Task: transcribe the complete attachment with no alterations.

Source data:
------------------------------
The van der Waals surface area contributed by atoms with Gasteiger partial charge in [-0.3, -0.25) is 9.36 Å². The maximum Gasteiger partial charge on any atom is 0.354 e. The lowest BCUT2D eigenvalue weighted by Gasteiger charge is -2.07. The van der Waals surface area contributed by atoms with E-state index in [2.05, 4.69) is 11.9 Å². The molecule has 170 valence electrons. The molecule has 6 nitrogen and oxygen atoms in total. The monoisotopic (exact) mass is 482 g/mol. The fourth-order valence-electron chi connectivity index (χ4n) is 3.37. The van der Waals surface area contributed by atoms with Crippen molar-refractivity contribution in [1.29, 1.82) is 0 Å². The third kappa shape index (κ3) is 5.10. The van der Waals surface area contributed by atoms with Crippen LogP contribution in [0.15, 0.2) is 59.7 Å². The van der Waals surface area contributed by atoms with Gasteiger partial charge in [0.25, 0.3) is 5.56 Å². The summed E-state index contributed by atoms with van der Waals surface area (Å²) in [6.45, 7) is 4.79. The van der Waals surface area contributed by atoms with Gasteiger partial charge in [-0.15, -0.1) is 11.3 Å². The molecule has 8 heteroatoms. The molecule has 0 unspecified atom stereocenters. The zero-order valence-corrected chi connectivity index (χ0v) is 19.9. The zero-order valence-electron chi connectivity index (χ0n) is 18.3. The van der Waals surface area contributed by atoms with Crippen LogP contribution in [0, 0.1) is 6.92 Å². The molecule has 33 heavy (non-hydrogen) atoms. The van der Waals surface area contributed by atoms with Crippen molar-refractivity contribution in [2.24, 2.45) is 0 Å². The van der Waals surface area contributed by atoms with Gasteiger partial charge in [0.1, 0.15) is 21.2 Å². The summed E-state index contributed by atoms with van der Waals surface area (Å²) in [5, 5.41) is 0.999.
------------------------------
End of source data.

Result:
The van der Waals surface area contributed by atoms with Gasteiger partial charge in [-0.3, -0.25) is 9.36 Å². The maximum Gasteiger partial charge on any atom is 0.354 e. The lowest BCUT2D eigenvalue weighted by Gasteiger charge is -2.07. The van der Waals surface area contributed by atoms with E-state index in [2.05, 4.69) is 11.9 Å². The molecule has 170 valence electrons. The molecule has 6 nitrogen and oxygen atoms in total. The monoisotopic (exact) mass is 482 g/mol. The fourth-order valence-electron chi connectivity index (χ4n) is 3.37. The van der Waals surface area contributed by atoms with Crippen molar-refractivity contribution in [1.29, 1.82) is 0 Å². The third kappa shape index (κ3) is 5.10. The van der Waals surface area contributed by atoms with Crippen LogP contribution in [0.15, 0.2) is 59.7 Å². The van der Waals surface area contributed by atoms with Gasteiger partial charge in [0.25, 0.3) is 5.56 Å². The summed E-state index contributed by atoms with van der Waals surface area (Å²) in [6.45, 7) is 4.79. The van der Waals surface area contributed by atoms with Gasteiger partial charge in [-0.15, -0.1) is 11.3 Å². The molecule has 8 heteroatoms. The molecule has 0 unspecified atom stereocenters. The zero-order valence-corrected chi connectivity index (χ0v) is 19.9. The zero-order valence-electron chi connectivity index (χ0n) is 18.3. The van der Waals surface area contributed by atoms with Crippen LogP contribution in [0, 0.1) is 6.92 Å². The molecule has 33 heavy (non-hydrogen) atoms. The van der Waals surface area contributed by atoms with Crippen molar-refractivity contribution in [2.24, 2.45) is 0 Å². The van der Waals surface area contributed by atoms with Gasteiger partial charge in [0.1, 0.15) is 21.2 Å². The summed E-state index contributed by atoms with van der Waals surface area (Å²) in [5, 5.41) is 0.999.